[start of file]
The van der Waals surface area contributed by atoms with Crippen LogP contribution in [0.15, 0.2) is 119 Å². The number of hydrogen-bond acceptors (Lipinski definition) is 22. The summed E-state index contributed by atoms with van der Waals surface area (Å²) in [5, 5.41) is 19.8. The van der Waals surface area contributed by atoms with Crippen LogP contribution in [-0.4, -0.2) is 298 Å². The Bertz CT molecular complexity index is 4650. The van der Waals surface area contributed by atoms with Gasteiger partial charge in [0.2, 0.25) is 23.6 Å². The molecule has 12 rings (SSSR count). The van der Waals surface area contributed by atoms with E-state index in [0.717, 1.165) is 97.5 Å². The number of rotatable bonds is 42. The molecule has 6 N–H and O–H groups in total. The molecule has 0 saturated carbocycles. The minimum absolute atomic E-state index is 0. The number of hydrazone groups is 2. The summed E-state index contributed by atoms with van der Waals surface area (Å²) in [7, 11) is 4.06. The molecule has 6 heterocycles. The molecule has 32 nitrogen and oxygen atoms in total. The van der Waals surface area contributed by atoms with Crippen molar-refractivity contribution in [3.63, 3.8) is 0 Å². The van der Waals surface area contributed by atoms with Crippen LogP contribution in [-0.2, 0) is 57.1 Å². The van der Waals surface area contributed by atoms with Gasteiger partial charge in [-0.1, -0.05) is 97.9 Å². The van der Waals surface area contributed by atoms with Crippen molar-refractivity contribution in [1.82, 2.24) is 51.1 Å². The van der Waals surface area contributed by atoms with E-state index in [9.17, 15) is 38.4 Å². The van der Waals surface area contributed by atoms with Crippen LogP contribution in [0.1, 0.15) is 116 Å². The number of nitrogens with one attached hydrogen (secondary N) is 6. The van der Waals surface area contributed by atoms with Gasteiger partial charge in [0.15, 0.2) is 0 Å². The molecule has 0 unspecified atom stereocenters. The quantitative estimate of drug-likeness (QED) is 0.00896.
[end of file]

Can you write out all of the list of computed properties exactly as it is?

The van der Waals surface area contributed by atoms with Crippen LogP contribution in [0.15, 0.2) is 119 Å². The number of hydrogen-bond acceptors (Lipinski definition) is 22. The summed E-state index contributed by atoms with van der Waals surface area (Å²) in [5, 5.41) is 19.8. The van der Waals surface area contributed by atoms with Crippen LogP contribution in [-0.4, -0.2) is 298 Å². The Bertz CT molecular complexity index is 4650. The van der Waals surface area contributed by atoms with Gasteiger partial charge in [0.2, 0.25) is 23.6 Å². The molecule has 12 rings (SSSR count). The van der Waals surface area contributed by atoms with E-state index in [0.717, 1.165) is 97.5 Å². The number of rotatable bonds is 42. The molecule has 6 N–H and O–H groups in total. The molecule has 0 saturated carbocycles. The minimum absolute atomic E-state index is 0. The number of hydrazone groups is 2. The summed E-state index contributed by atoms with van der Waals surface area (Å²) in [7, 11) is 4.06. The molecule has 6 heterocycles. The molecule has 32 nitrogen and oxygen atoms in total. The van der Waals surface area contributed by atoms with Crippen molar-refractivity contribution in [3.63, 3.8) is 0 Å². The van der Waals surface area contributed by atoms with Crippen LogP contribution in [-0.2, 0) is 57.1 Å². The van der Waals surface area contributed by atoms with Gasteiger partial charge in [-0.1, -0.05) is 97.9 Å². The van der Waals surface area contributed by atoms with Crippen molar-refractivity contribution in [1.82, 2.24) is 51.1 Å². The van der Waals surface area contributed by atoms with E-state index in [9.17, 15) is 38.4 Å². The van der Waals surface area contributed by atoms with Crippen LogP contribution in [0.1, 0.15) is 116 Å². The number of nitrogens with one attached hydrogen (secondary N) is 6. The van der Waals surface area contributed by atoms with Gasteiger partial charge in [0.15, 0.2) is 0 Å². The molecule has 0 unspecified atom stereocenters. The quantitative estimate of drug-likeness (QED) is 0.00896.